Analyzes Depression-era bank robbery and its most notorious figures, discussing the factors that influenced the period's crime rates, the formation and early work of the FBI, and the contributions of J. Edgar Hoover.
In Public Enemies, bestselling author Bryan Burrough strips away the thick layer of myths put out by J. Edgar Hoover’s FBI to tell the full story—for the first time—of the most spectacular crime wave in American history, the two-year battle between the young Hoover and the assortment of criminals who became national icons: John Dillinger, Machine Gun Kelly, Bonnie and Clyde, Baby Face Nelson, Pretty Boy Floyd, and the Barkers. In an epic feat of storytelling and drawing on a remarkable amount of newly available material on all the major figures involved, Burrough reveals a web of interconnections within the vast American underworld and demonstrates how Hoover’s G-men overcame their early fumbles to secure the FBI’s rise to power.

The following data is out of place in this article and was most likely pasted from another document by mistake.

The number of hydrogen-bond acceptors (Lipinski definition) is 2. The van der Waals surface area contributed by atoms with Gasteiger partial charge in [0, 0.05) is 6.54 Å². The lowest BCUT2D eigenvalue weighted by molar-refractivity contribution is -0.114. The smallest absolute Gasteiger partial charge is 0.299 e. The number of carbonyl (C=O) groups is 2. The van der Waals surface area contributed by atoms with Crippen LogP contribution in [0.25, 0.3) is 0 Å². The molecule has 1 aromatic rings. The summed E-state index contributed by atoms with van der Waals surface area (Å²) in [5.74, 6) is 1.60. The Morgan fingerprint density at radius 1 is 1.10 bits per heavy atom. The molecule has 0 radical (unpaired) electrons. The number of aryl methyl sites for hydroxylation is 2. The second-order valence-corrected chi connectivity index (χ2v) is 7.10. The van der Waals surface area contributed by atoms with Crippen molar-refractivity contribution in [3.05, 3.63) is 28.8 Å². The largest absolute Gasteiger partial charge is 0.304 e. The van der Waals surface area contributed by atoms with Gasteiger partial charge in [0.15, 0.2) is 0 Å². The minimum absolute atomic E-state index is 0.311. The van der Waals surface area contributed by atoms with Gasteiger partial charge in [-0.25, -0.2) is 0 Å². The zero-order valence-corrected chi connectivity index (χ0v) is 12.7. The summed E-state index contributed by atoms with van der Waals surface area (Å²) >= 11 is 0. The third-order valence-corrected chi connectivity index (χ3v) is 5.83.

Author: Paul Maccabee
Publisher: Minnesota Historical Society Press
Release Date: 2014-11-22
Genre: True Crime
"Paul Maccabee's John Dillinger Slept Here is not just one of the best books ever written about Minneapolis-St. Paul, it is one of the best books of local history I have ever read -- about any city anywhere on Earth. While writing `Public Enemies' I kept it on my desk at all times. I daresay one cannot call himself a real Minnesotan if you haven't read it. The book is just that darned good." --Bryan Burrough, author of Public Enemies: America's Greatest Crime Wave and Birth of the FBI, 1933-34,the basis for Public Enemies, the movie starring Johnny Depp This book is based on more than 100,000 pages of FBI files and wiretaps, prison and police records, and mob confessions. Interviews with 250 crime victims, policemen, gun molls, and family members of criminals bring these public enemies to life. Crime historian Paul Maccabee takes you inside the bank robberies, gangland assassinations, and police intrigue of St. Paul's 1920s and1930s gangster era. You'll also find Crooks' Tour maps and more than 130 rare FBI, police, and family photographs.